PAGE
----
If Kevin Metheny wasn’t the worst program director in the history of Chicago radio, I don’t know who was.
Kevin Metheny and Jim Laski in a fond embrace
Arrogant, aloof, stubborn and contemptuous of the legacy he’d inherited, the man known as “Pig Virus” nearly destroyed one of the greatest brands in American broadcasting by alienating hundreds of thousands of loyal listeners and breaking bonds of trust that had endured for more than 80 years.
Never has a station fallen so far, so fast in public esteem — all because of one man who took pride in dealing dishonestly with his employees and audience alike. “Truthfulness is only an added benefit when it happens to drop into your lap,” he famously told his staff in a memo that turned up on this blog one year ago last week.
On Thursday afternoon — three weeks after his mentor and protector, Randy Michaels, was ousted in scandal as CEO of Tribune Co. — Metheny was fired as program director of news/talk WGN-AM (720). Flushed out with him was the worst of Metheny’s unfathomably awful hires, convicted felon and radio rookie Jim Laski, who’d been hosting evenings since last spring.
At Metheny’s behest over the past two years, WGN fired, lost or demoted some of Chicago’s most talented and popular personalities, including Steve Cochran, Kathy O’Malley, Judy Markey, Bob Sirott and David Kaplan. Poor John Williams was shuffled around so many times listeners never knew where on the schedule he’d show up. Others who could have made a difference, such as Jonathon Brandmeier and Richard Roeper, wisely sized up the situation and walked away.
Worse yet were Metheny’s hiring moves. Laski was a joke. Others he brought on had no affinity for Chicago whatsoever, with morning host Greg Jarrett from San Francisco and midday host Mike McConnell from Cincinnati topping the list. Their edgy, aggressive posture seemed utterly at odds with the civility and honesty that the station had always represented. (Only by a quirk of luck was WGN spared a right-wing wacko named Bill Cunningham, whom Metheny also tried to hire from Cincinnati.)
When WGN’s audience rejected his new hires, Metheny blamed the listeners for failing to “figure out how to interact with someone with an opinion.” His solution was to air fake calls. “Our legacy listeners seem to leave our new talent hanging out to dry… . I’d like to prime the pump with a few more clued-in callers,” Metheny wrote in a memo in which he secretly solicited Tribune Co. executives to deceive the audience by pretending to be ordinary listeners.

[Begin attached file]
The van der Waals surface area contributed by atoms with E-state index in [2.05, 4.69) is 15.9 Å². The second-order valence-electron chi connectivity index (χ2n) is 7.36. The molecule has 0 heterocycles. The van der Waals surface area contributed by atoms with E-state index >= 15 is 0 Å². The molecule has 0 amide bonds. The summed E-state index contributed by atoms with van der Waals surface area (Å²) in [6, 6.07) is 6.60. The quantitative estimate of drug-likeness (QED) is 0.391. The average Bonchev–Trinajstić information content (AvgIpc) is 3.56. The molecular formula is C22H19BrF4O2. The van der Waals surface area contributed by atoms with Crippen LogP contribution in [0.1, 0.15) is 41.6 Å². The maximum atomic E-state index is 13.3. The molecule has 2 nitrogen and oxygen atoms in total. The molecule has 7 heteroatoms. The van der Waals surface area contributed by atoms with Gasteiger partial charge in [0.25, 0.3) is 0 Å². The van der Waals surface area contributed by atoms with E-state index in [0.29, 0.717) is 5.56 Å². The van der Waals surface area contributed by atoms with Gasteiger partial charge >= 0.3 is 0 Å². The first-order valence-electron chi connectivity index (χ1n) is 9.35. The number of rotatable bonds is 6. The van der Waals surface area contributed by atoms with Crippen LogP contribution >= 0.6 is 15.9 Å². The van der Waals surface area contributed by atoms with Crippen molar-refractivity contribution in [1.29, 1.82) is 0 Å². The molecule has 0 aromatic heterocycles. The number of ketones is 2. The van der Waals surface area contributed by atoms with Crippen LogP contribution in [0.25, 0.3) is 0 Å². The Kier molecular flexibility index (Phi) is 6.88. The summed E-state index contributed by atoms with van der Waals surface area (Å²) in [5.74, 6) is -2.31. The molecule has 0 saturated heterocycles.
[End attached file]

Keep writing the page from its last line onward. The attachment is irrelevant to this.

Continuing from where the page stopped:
Even the marketing slogan Metheny inflicted on the talk station — “News 720” — was an outright lie.
King of All Media Howard Stern had the guy nailed more than 25 years ago when Metheny was his program director at WNBC-AM in New York. It was Stern who coined the nickname “Pig Virus” for Metheny (which later morphed into “Pig Vomit” for the movie “Private Parts”). Metheny “would memo me all these idiotic rules and ideas he had, [and] he came up with this complicated terminology to make it sound as if he knew something, but it was all mystification,” Stern wrote in his best-selling memoir.
It’s true that Tom Langmyer, vice president and general manager of WGN, was responsible for firing Metheny and Laski. But I’m not quite ready to declare Langmyer a hero either. Whatever private misgivings he may have had while everything was going on, Langmyer played the consummate company man throughout, publicly supporting all that Michaels and Metheny did to WGN and its employees.
Even in his announcement of the shakeup Thursday, Langmyer declared his support of Jarrett and McConnell — both of whom reportedly were hired with little input from him. “We’ve solidified our daytime lineup, which now features Greg Jarrett, Mike McConnell, John Williams, and Garry Meier, and we’ve improved our news coverage as a result of our growing partnership with the Chicago Tribune,” Langmyer said in a statement. Not exactly the grand declaration of a new day for WGN.
Then again, given all the damage that’s been done, whoever leads WGN in the future will face a difficult if not impossible challenge. “At some point, this will be a case study of how to dismantle a radio station,” respected veteran media buyer Paula Hambrick told Jim Kirk of the Chicago News Cooperative last summer.
Of all the prophesies made in the last year, none resonates more than one from Metheny himself, who told WGN free-lancer Margaret Larkin on her “Radio Girl” podcast: “You attempt to create improved ratings at a place like WGN circa 2010 at some peril, because it’s possible to screw things up and do damage as you attempt to take preemptive, decisive action.”
Well, at least we can all agree on that.